Easy-to-follow video tutorials help you learn software, creative, and business skills.Become a member
Most content management systems will write their navigation bars out as an ordered list. Even if you want that navigation bar to go horizontally, you still have an unordered list or a bulleted list, as it's also called, to work with. So let's go ahead and set that up for our navigation. We'll get rid of our default text there and we'll put it in a bulleted list. So we'll have Home, we'll have About, we'll have Contact.
This may go on for a while. Site Map. I am not going to worry much that the links here match up exactly with the comp, because ultimately, this navigation bar is going to be coming from the content management system and the text that I am typing in right now is just a placeholder. It's going to get deleted. We're just sort of putting it here so that we can style it, so that when we transport this design over to the database in the content management system, we've at least done some of the work to getting that navigation bar looking good.
So there is our bulleted list. I've just put in four items. I am going to turn them all into links now. If you'll highlight the text and click the link icon. I am just going to type in a pound sign. That's enough to create a link. Obviously it doesn't go anywhere if you click it, but since this is placeholder text, that works just fine. And I am going to repeat the process for all four links here. Okay! So our first problem is we need to get this to not look quite so much like a bulleted list.
We're going to start by removing the bullets from the list itself, then we'll float our individual navigation items out horizontally and add a little padding, and then we'll go ahead and style them to be white and in the Georgia font and not underlined. All right, so of course all of that is CSS work, so I am going to click on the CSS icon and I am going to make a new style and that style is going to be #nav ul.
That's because I'm working with the unordered list that happens to live within the div with an ID of nav. If I was making a bulleted list in the content area, I'd probably really want the bullets. So this is an exception to the overall rules for the stylesheet. So we'll create that rule. One of the first things that we probably want to do is to get rid of the bullets. Under the Lists tab, we can set our List Style Type to none, which will get rid of all of the bullets.
Unordered lists also have either margin or padding built-in around them, and it depends on the browser as to which one it is. So in our Box we'll set our margins and our padding to 0 for the top and the right and the bottom and the left. So now you can see we have a list of links and they're all nice and tightly to the side of that navigation bar.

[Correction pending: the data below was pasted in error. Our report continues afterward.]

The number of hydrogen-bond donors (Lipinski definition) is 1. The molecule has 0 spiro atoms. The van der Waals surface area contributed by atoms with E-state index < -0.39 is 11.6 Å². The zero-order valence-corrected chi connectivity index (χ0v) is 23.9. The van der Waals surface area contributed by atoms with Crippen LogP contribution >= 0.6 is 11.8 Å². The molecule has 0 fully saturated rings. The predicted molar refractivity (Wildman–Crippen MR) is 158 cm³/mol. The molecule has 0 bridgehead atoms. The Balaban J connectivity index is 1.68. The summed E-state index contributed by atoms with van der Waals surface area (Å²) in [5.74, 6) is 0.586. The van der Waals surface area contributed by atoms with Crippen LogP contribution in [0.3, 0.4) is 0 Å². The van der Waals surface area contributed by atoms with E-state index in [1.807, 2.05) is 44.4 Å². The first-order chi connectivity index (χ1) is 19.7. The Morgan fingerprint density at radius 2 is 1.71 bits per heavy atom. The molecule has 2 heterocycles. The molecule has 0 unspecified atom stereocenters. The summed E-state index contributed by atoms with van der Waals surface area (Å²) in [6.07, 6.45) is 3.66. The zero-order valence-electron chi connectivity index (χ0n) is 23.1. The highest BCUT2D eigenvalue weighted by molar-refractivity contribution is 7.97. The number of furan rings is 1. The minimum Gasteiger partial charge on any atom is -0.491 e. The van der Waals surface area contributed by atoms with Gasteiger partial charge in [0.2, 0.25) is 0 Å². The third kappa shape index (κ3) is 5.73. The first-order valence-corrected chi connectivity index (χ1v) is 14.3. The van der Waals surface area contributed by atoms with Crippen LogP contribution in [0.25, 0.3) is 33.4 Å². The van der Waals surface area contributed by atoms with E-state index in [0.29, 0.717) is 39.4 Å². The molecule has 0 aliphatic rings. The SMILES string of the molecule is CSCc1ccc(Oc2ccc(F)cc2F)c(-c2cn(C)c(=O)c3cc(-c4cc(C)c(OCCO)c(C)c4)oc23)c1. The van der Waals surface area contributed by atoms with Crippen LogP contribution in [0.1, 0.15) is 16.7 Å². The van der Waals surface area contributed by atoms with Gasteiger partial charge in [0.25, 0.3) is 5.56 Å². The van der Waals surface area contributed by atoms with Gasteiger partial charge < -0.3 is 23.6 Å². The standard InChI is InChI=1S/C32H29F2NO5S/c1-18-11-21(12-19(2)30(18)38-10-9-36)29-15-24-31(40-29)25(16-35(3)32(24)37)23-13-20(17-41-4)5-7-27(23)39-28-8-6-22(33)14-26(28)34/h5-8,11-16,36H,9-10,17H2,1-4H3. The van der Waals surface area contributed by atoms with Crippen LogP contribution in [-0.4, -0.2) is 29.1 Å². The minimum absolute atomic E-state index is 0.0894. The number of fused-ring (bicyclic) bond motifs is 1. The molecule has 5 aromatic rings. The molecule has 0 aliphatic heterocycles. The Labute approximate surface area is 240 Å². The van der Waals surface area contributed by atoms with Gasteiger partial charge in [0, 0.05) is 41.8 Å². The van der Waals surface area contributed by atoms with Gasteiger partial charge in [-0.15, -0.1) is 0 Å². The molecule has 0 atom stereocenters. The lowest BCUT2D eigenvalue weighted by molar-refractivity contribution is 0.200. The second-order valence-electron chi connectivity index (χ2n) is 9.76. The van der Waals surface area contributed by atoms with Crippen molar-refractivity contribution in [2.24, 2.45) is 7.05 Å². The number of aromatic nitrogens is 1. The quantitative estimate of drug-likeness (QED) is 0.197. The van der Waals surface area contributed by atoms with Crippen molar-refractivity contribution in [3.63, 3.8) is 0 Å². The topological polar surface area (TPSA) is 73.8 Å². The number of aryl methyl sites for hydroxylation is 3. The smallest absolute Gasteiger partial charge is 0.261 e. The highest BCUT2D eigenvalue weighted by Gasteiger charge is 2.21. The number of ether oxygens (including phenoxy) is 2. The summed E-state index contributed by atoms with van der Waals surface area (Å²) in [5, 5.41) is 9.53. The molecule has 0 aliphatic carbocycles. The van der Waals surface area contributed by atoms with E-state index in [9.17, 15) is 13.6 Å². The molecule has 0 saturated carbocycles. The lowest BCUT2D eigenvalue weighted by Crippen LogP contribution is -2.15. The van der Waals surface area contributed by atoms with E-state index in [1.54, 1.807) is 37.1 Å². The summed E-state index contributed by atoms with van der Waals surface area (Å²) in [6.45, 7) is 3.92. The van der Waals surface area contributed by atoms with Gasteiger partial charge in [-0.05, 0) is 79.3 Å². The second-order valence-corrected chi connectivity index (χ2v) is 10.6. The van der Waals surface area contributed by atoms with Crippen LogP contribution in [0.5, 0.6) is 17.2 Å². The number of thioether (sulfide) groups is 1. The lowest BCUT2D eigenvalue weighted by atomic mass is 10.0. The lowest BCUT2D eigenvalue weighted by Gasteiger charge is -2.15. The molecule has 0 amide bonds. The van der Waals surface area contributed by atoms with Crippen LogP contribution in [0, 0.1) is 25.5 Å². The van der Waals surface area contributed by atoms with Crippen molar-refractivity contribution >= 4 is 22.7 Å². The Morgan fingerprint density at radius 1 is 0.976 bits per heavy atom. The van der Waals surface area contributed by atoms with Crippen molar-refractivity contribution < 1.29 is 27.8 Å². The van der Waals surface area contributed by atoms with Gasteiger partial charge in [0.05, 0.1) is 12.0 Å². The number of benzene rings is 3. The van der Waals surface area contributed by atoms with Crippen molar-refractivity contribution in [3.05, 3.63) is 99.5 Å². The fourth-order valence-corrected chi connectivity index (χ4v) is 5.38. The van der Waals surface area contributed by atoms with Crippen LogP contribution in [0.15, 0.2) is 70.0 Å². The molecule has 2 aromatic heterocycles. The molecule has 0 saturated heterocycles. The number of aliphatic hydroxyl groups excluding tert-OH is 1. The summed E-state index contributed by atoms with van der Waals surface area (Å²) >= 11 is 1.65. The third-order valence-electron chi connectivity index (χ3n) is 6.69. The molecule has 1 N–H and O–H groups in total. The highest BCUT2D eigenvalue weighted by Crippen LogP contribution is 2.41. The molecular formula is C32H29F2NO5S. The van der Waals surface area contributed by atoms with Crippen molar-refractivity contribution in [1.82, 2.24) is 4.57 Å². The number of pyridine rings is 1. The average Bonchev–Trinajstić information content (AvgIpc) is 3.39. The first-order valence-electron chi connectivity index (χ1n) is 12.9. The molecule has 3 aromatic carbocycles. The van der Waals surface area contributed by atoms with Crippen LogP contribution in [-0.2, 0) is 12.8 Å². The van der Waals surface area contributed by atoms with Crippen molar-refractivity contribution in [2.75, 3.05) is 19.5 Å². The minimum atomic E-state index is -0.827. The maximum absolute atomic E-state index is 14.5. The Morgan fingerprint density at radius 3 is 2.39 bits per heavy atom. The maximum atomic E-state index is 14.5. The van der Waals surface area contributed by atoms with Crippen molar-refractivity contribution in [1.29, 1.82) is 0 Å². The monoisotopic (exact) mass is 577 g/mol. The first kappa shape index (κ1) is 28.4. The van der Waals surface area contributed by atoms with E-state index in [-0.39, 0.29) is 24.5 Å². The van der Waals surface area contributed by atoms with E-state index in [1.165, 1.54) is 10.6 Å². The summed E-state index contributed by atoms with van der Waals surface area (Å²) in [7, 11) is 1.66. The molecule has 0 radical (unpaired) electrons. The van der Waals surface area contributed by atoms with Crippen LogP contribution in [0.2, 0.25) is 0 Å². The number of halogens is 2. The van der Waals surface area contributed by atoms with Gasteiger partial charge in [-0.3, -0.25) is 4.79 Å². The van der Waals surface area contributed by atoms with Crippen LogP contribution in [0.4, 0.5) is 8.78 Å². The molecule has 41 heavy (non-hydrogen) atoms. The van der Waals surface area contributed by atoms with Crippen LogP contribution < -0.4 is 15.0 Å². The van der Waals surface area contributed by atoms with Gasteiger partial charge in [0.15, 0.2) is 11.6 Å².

You may also want to sort these styles so that your #nav ul style is close with the nav style, just to make your stylesheet a little easier to read. So I am going to going to nudge that up the list. We're going to make another rule now. This one is going to be called #nav li. That's for the List Item itself and for the #nav li, which once again I'll move up just under the ul. I am going to set them to float left.
See how that puts all the links all smudged together on a single line? That's great! At least now it's going horizontally, but the spacing is all wrong as you can see. So let's put some padding along these. We'll put some left padding. Let's say it's 2 ems. That'll give us good separation between those links. Let's also give it a little bit of top padding. Let's call it 18 pixels and see what happens there. Now at least we have the links in the center of the navigation bar, so we're doing well.
Now I am going to create another style. This one is going to be called #nav a:link, #nav a:visited. So this tells me that for all links unvisited that are within the nav div and all visited links that are within the nav div, do the following. I could've just said #nav a for the generic A link.
However, sometimes that styling method doesn't necessarily work correctly in all browsers and in all situations. So I like to be a little bit more specific when creating nav link styling. And once again I am going to move that up the list. Now what we need to do is we need to make these links white, we need to make them Georgia, and we need to remove the underlines. So we can do all of that in the Text tab. So we're going to set these to be once again Georgia, Times and Serif, and we're going to set our color to be white. We'll turn off the underlines.
So that's looking pretty good. That's a pretty good match to the comp. We'll say okay and we'll save our page and let's put it in the web browser and see how we're doing. Note that we have our navigation bar and our links. Everything is looking great. One thing we might want to add is when we roll over with a link, maybe we want it to change color. That's a nice effect! So let's go ahead and add that. Back to our CSS box and we'll make a new rule.
This one will be called #nav a:hover. And I will go ahead and move that up with my other styles, and I am going to set this to turn green when we roll over it, so that color is 8aa635 and I'll say okay. Once again let's save. Let's put it in the browser and now when I roll over the links, they'll turn green.
So our page is looking really good. The top looks great, the nav bar is looking great, we have our columns in place, all the styling done. The only thing we're missing now is the footer, which is the next thing that we'll accomplish.
Get unlimited access to all courses for just $25/month.Become a member